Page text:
Friday, March 1, 2019

Imran Khan Says Pakistan Will Release Indian Pilot, Seizing Publicityin Showdown

Prime Minister Imran Khan said on Thursday that Pakistan would release captured Indian pilots to ease tensions and prevent war between countries
NEW DELHI - Pakistani Prime Minister Imran Khan announced on Thursday that his country would release a pilot from India after several days of the military conflict, giving way out of the crisis and trying to put Pakistan as a calm mind to confront. Place the world on the edge.
"In our desire for peace, I will announce tomorrow that as the first step in open negotiations, Pakistan will release the Indian Air Force officials that we supervise," Khan said.
After several hours of relative calm throughout Thursday, the movement seems to be the face of two countries that prevent war. But Indian officials are protected, saying that the release of pilots does not have to end the crisis, they say, it comes from Pakistan's support for terrorist groups that attack India.
A few days ago, the two countries were in trouble. On Tuesday, Indian warplanes dropped bombs in Pakistan - it was unclear what they hit - Pakistan fired at least one Indian fighter on Wednesday. Thousands of soldiers have been rushed to the country's borders. Heavy artillery shells and artillery have been launched. Tank columns have been forced into a problem because many people worry that this can turn into a full-scale war.
Both countries use nuclear weapons. China, the United States, Britain, and many other countries urged them to get out of the conflict. In February, a suicide bomber killed more than 40 Indians in the disputed Kashmir region. After paramilitary forces began. 14. India accuses Pakistan of aiding the attack, as claimed by the terrorist organization Jaish-e-Mohammed, but Pakistan has denied the attack.
President Trump said at a press conference after a summit in Vietnam on Thursday that news from India and Pakistan was "good enough" and "hoped it would end."
From the dispute, the Pakistani military propaganda department has proven its narrative shame. In particular, the video released immediately by the government seems to indicate that Indian pilots were first protected by a mob of Pakistani soldiers and then commented on his treatment ("delicious tea!" He said in pieces.), Becoming a social media Viral propaganda coup.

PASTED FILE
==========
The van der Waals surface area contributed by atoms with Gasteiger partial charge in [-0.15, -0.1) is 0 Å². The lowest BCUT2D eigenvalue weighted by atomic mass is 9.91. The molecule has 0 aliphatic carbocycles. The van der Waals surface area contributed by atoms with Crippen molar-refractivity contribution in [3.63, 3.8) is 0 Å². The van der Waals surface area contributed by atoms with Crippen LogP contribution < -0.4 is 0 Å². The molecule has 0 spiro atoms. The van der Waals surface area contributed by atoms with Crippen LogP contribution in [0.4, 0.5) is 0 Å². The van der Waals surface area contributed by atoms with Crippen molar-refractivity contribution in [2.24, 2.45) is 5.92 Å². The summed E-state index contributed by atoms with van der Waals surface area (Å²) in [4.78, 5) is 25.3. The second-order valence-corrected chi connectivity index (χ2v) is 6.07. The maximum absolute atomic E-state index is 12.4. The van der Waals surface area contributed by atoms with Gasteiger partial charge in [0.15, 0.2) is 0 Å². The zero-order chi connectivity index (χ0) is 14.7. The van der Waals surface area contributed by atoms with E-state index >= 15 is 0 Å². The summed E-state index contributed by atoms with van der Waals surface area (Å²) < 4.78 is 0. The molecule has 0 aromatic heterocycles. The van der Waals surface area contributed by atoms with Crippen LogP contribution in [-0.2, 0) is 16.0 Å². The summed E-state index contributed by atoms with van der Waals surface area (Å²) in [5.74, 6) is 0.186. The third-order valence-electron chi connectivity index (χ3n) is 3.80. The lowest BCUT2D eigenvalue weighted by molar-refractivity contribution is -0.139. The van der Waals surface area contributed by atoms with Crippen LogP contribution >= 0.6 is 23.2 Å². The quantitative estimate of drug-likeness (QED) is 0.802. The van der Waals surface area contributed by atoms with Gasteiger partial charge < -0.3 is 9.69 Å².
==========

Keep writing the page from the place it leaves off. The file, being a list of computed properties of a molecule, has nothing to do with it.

But on Thursday, Indian officials insisted that this was part of the problem - and showed that detainees were proven to violate the Geneva Conventions for propaganda purposes.
They believe that Mr. Khan is an empty trick that ignores real problems between the two countries. A senior Indian official told reporters in New Delhi that even if the captured pilot was sent home, it would not be possible to "return to zero" and ease tensions unless Pakistan took action against a terrorist organization traditionally used as an agent against India.
Analysts say that most Indian publics - especially Prime Minister Narendra Modi's conservative Hindu political base - have little interest in accepting Khan's second proposal that day: direct talks with Mr. Modi to resolve the crisis.
Alice Ayers, a senior member of the US Council on Foreign Relations, said: "For decades, Pakistan has been completely exhausted. Now Indians are tired of the lack of Pakistani anti-terrorist actions."
Alice Ayers, a senior member of the US Council on Foreign Relations, said: "For decades, Pakistan has been completely exhausted. Now Indians are tired of the lack of Pakistani anti-terrorist actions."
However, Pakistan has done a better job in publishing its publicity activities.
For example, when India launched its first airstrike against Pakistani airspace in the past 50 years, Pakistan first entered social media.
Hours before India made a comment, a Pakistani official said on Twitter that Indian warplanes bombed an empty forest and the police posted a photo showing several craters. Later, India claimed to have destroyed a terrorist training camp, but there was no evidence to prove this.
On Wednesday, Indian officials rejected this claim after reports that Pakistan had shot down an Indian fighter and arrested the pilot. Hours later, they said at a press conference that lasted less than 100 seconds that an Indian pilot "disappeared."
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